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California’s Dairies Struggle with High Feed Costs but Remain ‘Cautiously Optimistic’

August 3, 2011
By: Catherine Merlo, Dairy Today Western and Online Editor google + 
California dairyman with feed1
California dairy producer Anthony Mendes says soaring feed prices are a "black cloud" for dairies trying to rebuild equity.  
 
 

Golden State’s dairy producers work to replenish equity lost in 2009-09 downturn.       

 
California dairy producers recorded increased milk production for each of the first six months of the year compared to year-earlier levels, even as feed costs reach all-time highs, the California Department of Food and Agriculture (CDFA) says in its 2011 Mid-Year Review.
 
Milk prices have also increased over year-ago levels, with the average mailbox milk price paid to California producers reaching $16.94 per cwt. for the first quarter of 2011. That compares to $13.51 for the first quarter of 2010, CDFA says.
 
"We’re not celebrating these prices but we are welcoming them," says dairy producer Anthony Mendes, whose dairy milks about 1,400 cows near Riverdale, Calif. "Compared to last year, we’re very relieved.
 
"The bleeding has stopped, but now we’ve got to fill the hole," he adds. "We’re not just surviving. Now we’ve got to go to the next step: replenishing our equity."
 
California’s milk production reflected an average positive growth rate of 2.6% for the first six months of 2011, compared to the same period in 2010, the CDFA report says.
 
Even so, the cost of feed relative to the total cost of production is at an all-time high. First-quarter average production costs reached $14.79 per cwt., CDFA says, compared to $13.45 for the same period in 2010.
 
That’s below the cost of production on Mendes’ dairy. He estimates his cost of production at $15.50 to $16 per cwt. but expects it to climb to $17 by year’s end. "That’s a fairly average cost of production – not the worst or the best," he says.
 
The upsurge in feed prices is "a black cloud," Mendes says.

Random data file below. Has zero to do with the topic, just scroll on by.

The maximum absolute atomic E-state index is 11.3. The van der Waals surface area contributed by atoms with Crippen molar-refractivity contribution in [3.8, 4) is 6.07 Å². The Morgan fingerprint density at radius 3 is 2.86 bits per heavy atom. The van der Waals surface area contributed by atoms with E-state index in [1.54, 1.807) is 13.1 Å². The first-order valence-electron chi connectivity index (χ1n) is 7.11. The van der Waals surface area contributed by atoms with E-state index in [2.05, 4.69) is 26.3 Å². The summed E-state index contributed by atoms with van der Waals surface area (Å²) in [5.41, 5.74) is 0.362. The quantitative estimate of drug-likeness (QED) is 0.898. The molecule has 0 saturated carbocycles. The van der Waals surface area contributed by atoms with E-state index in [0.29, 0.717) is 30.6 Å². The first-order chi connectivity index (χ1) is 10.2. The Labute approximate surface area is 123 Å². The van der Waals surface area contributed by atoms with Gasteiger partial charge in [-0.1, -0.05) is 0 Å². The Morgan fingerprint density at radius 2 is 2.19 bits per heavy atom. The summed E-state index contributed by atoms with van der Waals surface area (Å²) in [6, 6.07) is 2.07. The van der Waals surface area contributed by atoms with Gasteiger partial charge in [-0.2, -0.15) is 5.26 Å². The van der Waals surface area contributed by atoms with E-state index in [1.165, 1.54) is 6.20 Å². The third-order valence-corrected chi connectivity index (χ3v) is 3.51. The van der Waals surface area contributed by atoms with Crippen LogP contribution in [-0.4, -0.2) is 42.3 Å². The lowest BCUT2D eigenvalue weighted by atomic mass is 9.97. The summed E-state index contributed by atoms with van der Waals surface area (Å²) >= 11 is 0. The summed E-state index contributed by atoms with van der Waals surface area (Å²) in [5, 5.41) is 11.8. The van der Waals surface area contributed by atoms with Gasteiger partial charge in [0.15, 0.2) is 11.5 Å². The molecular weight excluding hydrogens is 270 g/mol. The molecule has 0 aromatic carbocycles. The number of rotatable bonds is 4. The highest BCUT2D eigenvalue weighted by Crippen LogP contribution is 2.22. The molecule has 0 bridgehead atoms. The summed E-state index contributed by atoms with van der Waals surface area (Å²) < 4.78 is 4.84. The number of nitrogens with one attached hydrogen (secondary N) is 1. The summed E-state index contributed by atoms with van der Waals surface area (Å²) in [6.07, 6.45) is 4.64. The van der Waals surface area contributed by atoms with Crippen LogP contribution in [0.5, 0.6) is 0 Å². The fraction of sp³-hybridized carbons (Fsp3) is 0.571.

Although he’s growing all his own alfalfa hay this year, Mendes recently checked the cost of purchased alfalfa. The price of $320 per ton shocked him.  "When alfalfa hit $200 per ton last year, I about chocked," Mendes says.
 
Normal prices are in the $150 to $180 range for top-quality alfalfa. CDFA says first-quarter 2011 milk cow alfalfa costs were 26% higher than year-earlier levels, but lower than the same time period in 2008 and 2009.
 
Likewise, says Mendes, cottonseed has skyrocketed to $500 per ton in California’s Central Valley, compared to a once-average price of $175 to $250. Corn for dairy feed has soared to $375 per ton versus $120 - $150 seen in 2009.
 
Those high commodity prices mean "we need enormous milk prices to make money," Mendes says.
 
For the Golden State’s dairy processors, both national and global supply and demand for finished dairy products remains strong.
 
"If there’s one word for the future of California dairying, it’s exports," says Mendes, former chairman of the board of California Dairies Inc., the state’s largest dairy cooperative.
 
California’s dairy growth continues to focus on butter, up 8.9%, and powder products. Total cheese production has also grown by 4.6%, compared to last year.
 
CDFA’s Mid-Year Review also reported that the 508 highest-producing dairies, or about 30% of the state’s operations, produce 67% of the state’s milk marketings.

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